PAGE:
Shrapnel

a million year old moment, smooth as a river rolled stone
hibernates under the nail of every one of ten toes and grows,
grows grows
stretches the flesh to a gossamer film across splintered bones
fills ankles calves tummy shoulders nose
until its polished edges – edges that don’t bluntly cut
or chafe, edges that are rounded with time and friction –
push ever outward from within, apply even, unrelenting pressure
from the underside of a toenail, the below of a bellybutton, the behind of the eyes
a thousand years ago I saw you destroyed
and I’ve carried your shards, sea glass now
at the very bottom of my self, the soles of my feet have for a hundred lifetimes
housed the once sharpest parts of your undoing, now sanded down along the ridges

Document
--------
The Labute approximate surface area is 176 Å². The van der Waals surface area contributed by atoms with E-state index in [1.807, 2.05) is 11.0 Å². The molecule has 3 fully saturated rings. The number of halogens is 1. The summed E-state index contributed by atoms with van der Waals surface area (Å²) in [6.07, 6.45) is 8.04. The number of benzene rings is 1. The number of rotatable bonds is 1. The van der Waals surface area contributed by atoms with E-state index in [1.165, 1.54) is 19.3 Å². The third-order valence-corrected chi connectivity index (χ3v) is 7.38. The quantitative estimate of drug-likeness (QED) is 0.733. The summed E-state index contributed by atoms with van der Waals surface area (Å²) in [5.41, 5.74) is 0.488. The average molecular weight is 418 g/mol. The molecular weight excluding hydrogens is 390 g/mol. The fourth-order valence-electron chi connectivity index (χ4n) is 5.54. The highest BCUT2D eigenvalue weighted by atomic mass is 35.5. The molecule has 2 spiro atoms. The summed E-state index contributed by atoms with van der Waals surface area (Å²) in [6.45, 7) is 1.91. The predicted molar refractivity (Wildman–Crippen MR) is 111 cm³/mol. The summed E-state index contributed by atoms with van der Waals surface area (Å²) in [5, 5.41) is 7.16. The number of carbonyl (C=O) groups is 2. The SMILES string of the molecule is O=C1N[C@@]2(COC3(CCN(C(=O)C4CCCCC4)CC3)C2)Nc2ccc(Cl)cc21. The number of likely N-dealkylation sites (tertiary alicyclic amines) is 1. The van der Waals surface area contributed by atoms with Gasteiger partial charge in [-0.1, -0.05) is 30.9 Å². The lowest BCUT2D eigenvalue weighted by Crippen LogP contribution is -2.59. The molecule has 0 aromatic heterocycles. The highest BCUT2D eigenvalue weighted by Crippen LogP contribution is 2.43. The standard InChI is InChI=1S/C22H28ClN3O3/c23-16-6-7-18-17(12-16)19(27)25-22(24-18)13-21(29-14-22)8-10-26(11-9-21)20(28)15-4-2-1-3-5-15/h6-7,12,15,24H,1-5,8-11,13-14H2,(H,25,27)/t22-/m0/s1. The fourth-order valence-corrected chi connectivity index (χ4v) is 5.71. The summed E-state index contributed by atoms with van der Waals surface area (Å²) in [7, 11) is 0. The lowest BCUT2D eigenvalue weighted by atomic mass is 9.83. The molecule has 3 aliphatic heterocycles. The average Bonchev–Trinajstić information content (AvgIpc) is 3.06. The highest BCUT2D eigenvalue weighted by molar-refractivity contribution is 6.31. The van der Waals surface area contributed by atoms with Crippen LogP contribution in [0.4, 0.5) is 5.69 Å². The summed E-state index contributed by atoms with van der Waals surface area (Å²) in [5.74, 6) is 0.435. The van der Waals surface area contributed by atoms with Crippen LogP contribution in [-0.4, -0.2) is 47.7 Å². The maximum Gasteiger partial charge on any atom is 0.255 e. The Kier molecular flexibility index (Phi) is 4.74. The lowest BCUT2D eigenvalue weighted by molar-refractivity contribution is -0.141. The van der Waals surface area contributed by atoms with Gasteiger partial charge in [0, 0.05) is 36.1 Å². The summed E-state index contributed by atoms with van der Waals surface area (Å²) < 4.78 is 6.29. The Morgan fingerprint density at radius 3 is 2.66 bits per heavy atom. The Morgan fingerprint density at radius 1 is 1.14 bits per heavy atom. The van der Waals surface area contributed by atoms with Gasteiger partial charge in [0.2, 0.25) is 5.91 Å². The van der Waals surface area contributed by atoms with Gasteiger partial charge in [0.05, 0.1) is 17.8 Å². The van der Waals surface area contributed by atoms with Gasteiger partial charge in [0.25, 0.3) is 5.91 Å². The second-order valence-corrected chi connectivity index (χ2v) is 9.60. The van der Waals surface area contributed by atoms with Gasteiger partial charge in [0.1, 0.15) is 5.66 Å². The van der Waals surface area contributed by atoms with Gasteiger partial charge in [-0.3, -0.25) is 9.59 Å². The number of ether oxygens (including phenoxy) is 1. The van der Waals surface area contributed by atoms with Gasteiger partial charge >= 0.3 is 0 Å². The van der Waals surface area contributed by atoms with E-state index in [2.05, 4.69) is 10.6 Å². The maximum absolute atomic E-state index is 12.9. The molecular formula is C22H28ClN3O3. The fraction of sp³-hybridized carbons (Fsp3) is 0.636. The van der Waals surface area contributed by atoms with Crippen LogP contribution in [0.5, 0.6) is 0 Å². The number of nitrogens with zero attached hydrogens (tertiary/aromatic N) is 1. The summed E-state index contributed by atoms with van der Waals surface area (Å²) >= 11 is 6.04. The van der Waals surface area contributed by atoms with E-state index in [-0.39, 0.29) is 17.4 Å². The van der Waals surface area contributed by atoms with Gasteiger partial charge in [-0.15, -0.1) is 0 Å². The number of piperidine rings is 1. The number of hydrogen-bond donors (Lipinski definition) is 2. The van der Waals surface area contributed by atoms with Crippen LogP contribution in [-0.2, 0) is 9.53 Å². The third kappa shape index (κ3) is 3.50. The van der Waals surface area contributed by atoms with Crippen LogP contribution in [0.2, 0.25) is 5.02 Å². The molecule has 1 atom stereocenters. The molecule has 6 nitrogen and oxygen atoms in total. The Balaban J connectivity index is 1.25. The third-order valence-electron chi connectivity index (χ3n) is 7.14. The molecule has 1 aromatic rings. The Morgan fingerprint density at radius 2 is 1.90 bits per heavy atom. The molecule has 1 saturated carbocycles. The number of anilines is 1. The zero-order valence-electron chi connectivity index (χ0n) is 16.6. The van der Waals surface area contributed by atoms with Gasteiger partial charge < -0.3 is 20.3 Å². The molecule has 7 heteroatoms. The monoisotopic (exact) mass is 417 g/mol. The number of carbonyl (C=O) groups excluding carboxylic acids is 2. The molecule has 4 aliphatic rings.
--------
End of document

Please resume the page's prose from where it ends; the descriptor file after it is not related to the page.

how else could I have moved so far and for so long?
survival is simply the solitary process of dulling violence into palatable discomfort
and carrying it until it kills you from within
so still I limp
with every moment forward shaped
by shrapnel, and below my remaining wisps of skin I carry a seventeen-year-old cancer
that preserves the ache of a once blinding catastrophe
from which, in an earlier moment, I didn’t try
to see forward but I hoped you would be whole
and I hoped you would be full and I hoped
you would find pieces to replace the ones I carried as my own
and I hoped beyond any measure of what I’ve ever been worth that
when you shattered into pieces you at least didn’t
let a single one of them grow

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